LocationBI-Part 2

By Joe Francica

Before launching into the editorial, I want to briefly mention that Directions is very proud to celebrate its sixth anniversary as a company.In the internet world, that's not only a long time, but we feel fortunate to have survived a prolonged market downturn.We want to especially thank our advertisers who have supported us through these six years and it is to them that owe our sincere gratitude.Thanks also to our readers who continue to grow in numbers throughout the world.We appreciate your words of encouragement and constructive suggestions.Thanks to all...

In an editorial I wrote on October 22 (LocationBI - Location-based Business Intelligence), I discussed the rationale of an evolving market picture that brings together location-based technology and services with business intelligence (BI) solutions; something I call LocationBI.Last week, we announced the creation of a new conference called Location Technology and Business Intelligence Executive Symposium, an event we are hosting with The Wharton School at the University of Pennsylvania next May.

Now, it is not as if we need yet another conference in our already busy schedules, right? Budgets are already tight, and traveling is a hassle. OK, we know all that, and yet, I strongly believe the time is right to get these two groups in a room to share mutual challenges.

We know there is a unique opportunity for this to occur and here is why.I am absolutely convinced this is where the market for location technology is trending.My previous editorial explains this is in more detail.However, look at the facts:

a) The affects of "location" on a business decision "ripples" throughout the organization's infrastructure: Finance, Human Resources, Marketing, and Sales.
b) Location-based information is supported by more business intelligence software solutions.
c) GIS companies are collaborating with BI vendors through strategic partnerships and product integration.
d) The big IT boys are in the game, namely, Oracle, Microsoft, IBM, Sun.
Let me explore each of these briefly:

"a" : Do you know what happens when a decision is made to open a new store? I have had the opportunity to understand this process more completely at three companies: Hilton Hotels, The Home Depot, and Dollar Tree Stores.From the time a specific location is considered for lease or purchase until the time that the doors are open, each information system that supports merchandising, employee hiring and training, construction, and finance needs to understand how and why the chosen location pertains to each business unit.That's just the beginning.As a network of stores is developed, certain business constraints apply to other decisions: Are there enough employees in that region to staff each new locale? What legal franchising limitations are imposed on new locations with regard to protecting a franchisee's rights to operate? Can we serve our customers better? Where should we advertise? What are the forecasted sales in this network? With growth comes more challenging information constraints and the need for better analysis.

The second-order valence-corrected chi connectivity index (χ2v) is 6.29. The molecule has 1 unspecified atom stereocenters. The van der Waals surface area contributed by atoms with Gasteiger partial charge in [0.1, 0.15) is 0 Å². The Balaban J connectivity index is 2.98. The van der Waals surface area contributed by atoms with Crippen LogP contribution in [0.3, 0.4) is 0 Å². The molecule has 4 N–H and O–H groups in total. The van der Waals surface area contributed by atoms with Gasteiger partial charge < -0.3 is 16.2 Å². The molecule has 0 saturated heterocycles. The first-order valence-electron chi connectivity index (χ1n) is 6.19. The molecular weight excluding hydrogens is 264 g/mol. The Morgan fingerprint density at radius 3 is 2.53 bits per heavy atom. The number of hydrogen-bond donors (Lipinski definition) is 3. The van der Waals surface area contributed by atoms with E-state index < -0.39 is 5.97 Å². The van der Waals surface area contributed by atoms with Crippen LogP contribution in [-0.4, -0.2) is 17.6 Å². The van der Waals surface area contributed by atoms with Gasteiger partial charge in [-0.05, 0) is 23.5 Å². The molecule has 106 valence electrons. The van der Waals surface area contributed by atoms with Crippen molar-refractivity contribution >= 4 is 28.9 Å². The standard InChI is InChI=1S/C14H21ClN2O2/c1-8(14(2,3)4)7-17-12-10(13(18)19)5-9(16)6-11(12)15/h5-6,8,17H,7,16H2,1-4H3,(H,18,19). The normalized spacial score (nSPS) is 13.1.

"b" : The easy examples of the support for BI solutions comes from the database companies: With the support for spatial data and operators within Oracle and IBM's DB2 comes the ability to spatially-enable every derived application solution built as an value-added product with the database. One specific area to watch is how IBM might spatially-enable WebSphere to assist with analysis of enterprise business process.

"c" : Just last week, MapInfo announced collaboration with Business Objects "to offer enterprise users a comprehensive location-based business intelligence solution." What does that mean? Business Objects is a company that provides several business process solutions for performance monitoring (an integrated look at financial performance from operations in supply chain, marketing and sales), plus solutions for "Customer Intelligence" or less euphemistically put, that which comprises Sales, Marketing, and Contact Management.Business Objects is one of those companies operating at a mid-tier IT level offering solutions not quite as big as an SAP system.Other such companies include Information Builders, TIBCO, and ILOG, all offering solutions under the banner of business process management (BPM).Spatially enabling any one of these solutions is just the logical next step in providing a visualization and analytical tool for each of these processes.

"d" : Investment decisions as large as "spatially-enabling" your core product offerings do not occur without the blessing of the CEO.You can bet that Larry Ellison, Bill Gates, Sam Palmisano, and Scott McNealy know very well about the potential of "location technology." Quite simply, location is too central to business processes to ignore.You either manage it or you will fail to capitalize on an essential variable in your database of customers, suppliers, or other assets that have a spatial component.

And so, we expect that the Location Technology and Business Intelligence Executive Symposium will be an opportunity for the Location/GIS technology and BI executives and users to get in a room, listen to case studies from those that have integrated both types of IT solutions, and talk about mutual interests, challenges, and concerns.We hope you feel it will be an opportunity you won't want to miss.

Published Wednesday, November 19th, 2003

Written by Joe Francica

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